Moral myopia: how to conflate (culpable) negligence with wilful murder

There’s a worrying tendency today to equate wilful acts of murder (i.e. terrorism) with deaths due to (culpable) negligence or remission. I’ve heard people comparing jihadi terrorism to 1) boat refugees drowning in the Mediterranean 2) civilian casualties due to Western airstrikes in Syria, or even 3) the deaths of Grenfell fire.
In a discussion on Twitter on the relative percentage of terrorist attacks carried out my Muslim extremists, Youssef Kobo rhetorically asked me to “name a single year where causalities by religious terrorist acts in EU/US outnumbered civilian casualties in the Middle East and North Africa caused by Western bombardments”.* A journalist of the Flemish newspaper De Standaard recently argued that the Grenfell drama is in fact the “deadliest attack of 2017”, which, just like jihadi terrorism, was caused by a “radical ideology”, namely Thatcherian neo-liberalism and its relentless privatisation.
This is serious case of moral myopia. Negligence can be immoral indeed, but it’s nothing like deliberate murder. Nobody INTENDED the Grenfell fire. Nobody deliberately trapped people in a building to see them burn to death (a form of sadism only a group like ISIS would be capable of). The Grenfell fire was not even foreseeable, strictly speaking. With hindsight, we can argue perhaps that the risk for an event like this was too great to be tolerable, and that, in light of the sufficient number of warnings they received, the authorities are guilty of culpable negligence. (But beware of the ‘hindsight bias’ here, the tendency to interpret events as inevitable outcomes of prior causes and decisions. Dramas like these are never “bound” to happen.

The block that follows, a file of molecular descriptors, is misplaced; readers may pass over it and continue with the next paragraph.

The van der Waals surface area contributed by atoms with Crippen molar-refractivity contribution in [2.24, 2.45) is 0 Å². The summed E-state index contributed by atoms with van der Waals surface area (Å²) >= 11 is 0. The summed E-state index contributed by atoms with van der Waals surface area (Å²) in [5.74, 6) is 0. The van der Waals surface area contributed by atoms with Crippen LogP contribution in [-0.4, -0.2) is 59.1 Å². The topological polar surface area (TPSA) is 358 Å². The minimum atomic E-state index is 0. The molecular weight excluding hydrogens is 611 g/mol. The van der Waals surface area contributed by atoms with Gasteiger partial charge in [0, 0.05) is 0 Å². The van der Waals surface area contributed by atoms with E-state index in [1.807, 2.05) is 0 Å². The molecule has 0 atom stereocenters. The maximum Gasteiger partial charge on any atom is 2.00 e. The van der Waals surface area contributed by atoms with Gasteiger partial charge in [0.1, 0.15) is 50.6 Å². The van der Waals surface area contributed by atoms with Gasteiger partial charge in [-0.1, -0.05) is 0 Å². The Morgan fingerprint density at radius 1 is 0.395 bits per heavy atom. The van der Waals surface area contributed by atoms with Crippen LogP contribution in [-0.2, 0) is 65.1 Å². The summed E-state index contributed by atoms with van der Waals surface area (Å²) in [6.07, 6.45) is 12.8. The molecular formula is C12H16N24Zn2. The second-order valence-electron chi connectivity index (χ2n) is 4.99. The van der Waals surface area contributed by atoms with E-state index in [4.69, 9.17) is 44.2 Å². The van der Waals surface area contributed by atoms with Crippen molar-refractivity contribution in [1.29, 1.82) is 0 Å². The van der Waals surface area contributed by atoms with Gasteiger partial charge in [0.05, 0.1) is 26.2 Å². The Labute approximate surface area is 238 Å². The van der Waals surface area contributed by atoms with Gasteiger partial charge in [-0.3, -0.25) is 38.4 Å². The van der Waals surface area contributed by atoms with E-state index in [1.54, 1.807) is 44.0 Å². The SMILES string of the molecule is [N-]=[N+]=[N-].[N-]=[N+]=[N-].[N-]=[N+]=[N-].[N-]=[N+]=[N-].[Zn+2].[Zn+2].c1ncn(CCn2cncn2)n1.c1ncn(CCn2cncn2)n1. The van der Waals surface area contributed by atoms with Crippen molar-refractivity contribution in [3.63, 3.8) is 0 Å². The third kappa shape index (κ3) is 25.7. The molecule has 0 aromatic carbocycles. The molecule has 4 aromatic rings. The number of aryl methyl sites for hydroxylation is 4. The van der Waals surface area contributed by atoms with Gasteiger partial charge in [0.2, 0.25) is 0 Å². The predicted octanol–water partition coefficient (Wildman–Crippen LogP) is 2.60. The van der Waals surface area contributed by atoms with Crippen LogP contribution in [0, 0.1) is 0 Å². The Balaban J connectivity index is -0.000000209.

Regardless of where you want to pin the blame for the Grenfell drama, to call it a terrorist “attack”, implicitly equating it with ploughing trucks through a crowd, is a tasteless trivialization of terrorism. Intentions matter. It’s not a coincidence that, in terms of culpability and punishment, there’s a crucial legal difference between causing someone’s death due to “negligent homicide”, “manslaughter” and full-blown “first-degree murder” (with malice aforethought).
As for the civilian deaths due to Western bombs in the Middle East, it is outrageous to equate this with terrorism. There is an enormous moral difference between 1) trying, but failing, to avoid civilian deaths, or 2) trying, but failing, to kill as many as possible. The question if drone attacks and bombings are morally justifiable, should be carefully decided on a case-by-case basis. It depends on the utilitarian calculus of costs and benefits, weighted according to probabilities, and the availability of alternative courses of action that have a more favourable calculus (less risky, higher expected benefit, etc.).
Sometimes civilian deaths due to drone attacks are indeed a form of “culpable negligence”, if you can show that the military command took LESS precaution to avoid civilian casualties than would’ve been possible, or failed to follow an alternative course of action that was LESS likely to bring about civilian casualties (but again, beware of the ‘hindsight bias’).
In any event, none of this even comes close to the deliberate murder of children at a pop concert, or ploughing a truck through a crowd of innocent people. These arguments are examples of what I earlier called “waffle-iron morality”, a form of moral equivalence which aims to show that “we” on our side of the divide are hardly better than “they” (terrorists/islamists). People who genuinely believe this, have lost all moral compass.
*In fact, Kobo wrote “were outnumbered by”, which makes the question nonsensical from his point of view. (The answer would have to be “All of them”.) As he clearly meant it the other way around, I corrected this for him.